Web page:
A futuristic prison movie. Protagonist and wife are nabbed at a future US emigration point with an illegal baby during population control. The resulting prison experience is the subject of ... See full summary »
7 years after the original Fortress movie, Brennick and his family are still on the run from the Men-tel corporation. A group of rebels attempt to gain his support but he refuses, wanting ... See full summary »
David Quinlan is a member of The Watchers - a secret society of scholars and historians who record the secret histories of The Immortals, but never interfere. But when David becomes ... See full summary »
Michael Jason Chandler,
Thomas La Rue
The plot basically revolves around Fei, White and Fong, 3 youngsters who are unknowingly related and are carrying pendants that are actually parts of a map which leads to the legendary '... See full summary »
When Connor Macleod sees his old friend Rachel die in an explosion, he's had it with his immortal life and the endless pain it brings him and those he loves. He locks himself inside the Sanctuary, a Watcher-organized retreat stationed on holy ground, where immortals who are tired of the game can go to forever escape it, as well as to ensure that The Prize never falls into the wrong hands. But when an old enemy, Jacob Kell, and his posse of assassins attack the Sanctuary and kill everyone there but Connor, he is forced out into the open and into battle. Kell and Connor were friends once, and knew each other back when Connor was cast from Glenfinnan; he returned when news came that his mother was to be burned at the stake, and in the attempt to free her, Kell was killed by none other than Connor himself, and became an immortal, bitter with hate, and devoted to making Connor's life a living hell. In the present day, Connor's kinsman Duncan Macleod is attacked by Kell's posse, including ... Written by
The old Asian immortal in Kell's "Posse" is in real life Adrian Paul's martial arts instructor. See more »
The scene with the changing cab is supposedly taking place in New York, but in one shot you can clearly see several cars that were never sold in the USA: a Mercedes Benz 208 van, some Dacias and a Fiat Tipo. See more »
Lets be fair, look at it for what it is, part of the TV series, not the Film Series
Lets be fair. This is not Highlander 4, it's the capstone movie to Highlander the Series. The Series has only the name, and the overall plot concepts in common with the original movie, and the others. There really should be no continuity comparisons between this movie and the others, as it follows them only in name, not in story.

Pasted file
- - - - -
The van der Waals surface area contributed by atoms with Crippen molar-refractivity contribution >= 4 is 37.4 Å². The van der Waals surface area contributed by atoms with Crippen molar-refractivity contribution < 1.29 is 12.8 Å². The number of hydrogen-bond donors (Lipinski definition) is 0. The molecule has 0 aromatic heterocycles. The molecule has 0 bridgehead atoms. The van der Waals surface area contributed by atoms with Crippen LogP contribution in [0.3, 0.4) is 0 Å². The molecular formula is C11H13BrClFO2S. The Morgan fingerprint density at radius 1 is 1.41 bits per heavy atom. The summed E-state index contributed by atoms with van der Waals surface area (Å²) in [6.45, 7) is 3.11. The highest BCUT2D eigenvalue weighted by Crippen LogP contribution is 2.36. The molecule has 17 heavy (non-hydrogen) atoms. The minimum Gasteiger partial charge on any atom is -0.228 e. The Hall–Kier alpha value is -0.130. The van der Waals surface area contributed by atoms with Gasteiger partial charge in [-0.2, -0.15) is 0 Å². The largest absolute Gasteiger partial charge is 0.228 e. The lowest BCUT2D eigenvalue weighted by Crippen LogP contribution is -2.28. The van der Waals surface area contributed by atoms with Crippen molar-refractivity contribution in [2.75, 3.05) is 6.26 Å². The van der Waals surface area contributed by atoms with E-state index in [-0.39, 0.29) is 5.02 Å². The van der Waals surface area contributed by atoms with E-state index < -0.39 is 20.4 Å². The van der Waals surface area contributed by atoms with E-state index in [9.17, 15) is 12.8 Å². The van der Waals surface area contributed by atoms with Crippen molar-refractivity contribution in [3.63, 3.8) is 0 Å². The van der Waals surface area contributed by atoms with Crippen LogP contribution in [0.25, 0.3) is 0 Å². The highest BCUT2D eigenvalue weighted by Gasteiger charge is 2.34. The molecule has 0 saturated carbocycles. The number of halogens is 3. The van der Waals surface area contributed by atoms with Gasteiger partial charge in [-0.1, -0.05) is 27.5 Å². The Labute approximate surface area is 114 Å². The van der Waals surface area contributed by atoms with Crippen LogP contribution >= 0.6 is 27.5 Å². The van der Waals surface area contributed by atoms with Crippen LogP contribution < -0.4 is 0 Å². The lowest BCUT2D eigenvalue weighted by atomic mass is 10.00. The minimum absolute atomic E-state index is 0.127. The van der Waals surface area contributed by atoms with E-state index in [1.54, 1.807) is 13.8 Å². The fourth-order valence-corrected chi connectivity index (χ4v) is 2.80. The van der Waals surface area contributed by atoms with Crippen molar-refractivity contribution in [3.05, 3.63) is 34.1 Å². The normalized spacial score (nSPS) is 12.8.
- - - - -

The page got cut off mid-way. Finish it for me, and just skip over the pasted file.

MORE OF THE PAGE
The series is it's own storyline, always was. It changed many of the 'established facts' of the original movie to better suit a long running series, rather than a 2 hr film. More or less, the original movie was set late in the 'game', when there were only a handful of the immortals left. The Gathering was near. In the series, the gathering isn't nearing, it's more of a legend. The number of immortals is large (Duncan does quite a bit of thinning, but still there are more), and new ones are being created all the time. This 'game' may run forever. This idea is well suited for a series, something that can last for many many many episodes. You can't string the audience along with 6 immortals for 8 seasons, it would be boring.
Taking the film for what it is, it's all right. I wasn't overly impressed, but it wasn't as annoying or repulsive as 2 and 3. Duncan was a more important character than Connor in the series. Connor was mainly there to introduce the series, and give the pilot a boost. He was really a minor character. In the series, immortals had very complex relationships, and sometimes working together for years. This was in the first movie, but in a more guarded, limited capacity. Ramirez implied he was going to move on once Connor was ready to make his own in the world, and Castagir hadn't seen Connor in 100 years, it being 200 years since they spent any time together. Not as chummy, but not 100% cold shoulder either.
The film works hard to explain differences in the life of Connor from first movie to series/last movie, doing a pretty good job, it does seem rushed, and a little contrived, but it worked. Like most Sci-Fi/Fantasy stories, the more they try to explain 'how things work' the deeper and deeper they dig themselves into a hole. This creates one of the silliest or most confusion elements of the story: transference of Quickening. Which annoyed many viewers.
Overall, for a fan of the series, this should be an enjoyable film. For fans of the original film, it may be disappointing. Personally, I am holding out for a movie version of a rumored screenplay: a biopic of Juan Sanchez Villalobos Ramirez, that Spanish Peacock!!! (Maybe Connery can be talked into it, but I won't hold my breath)
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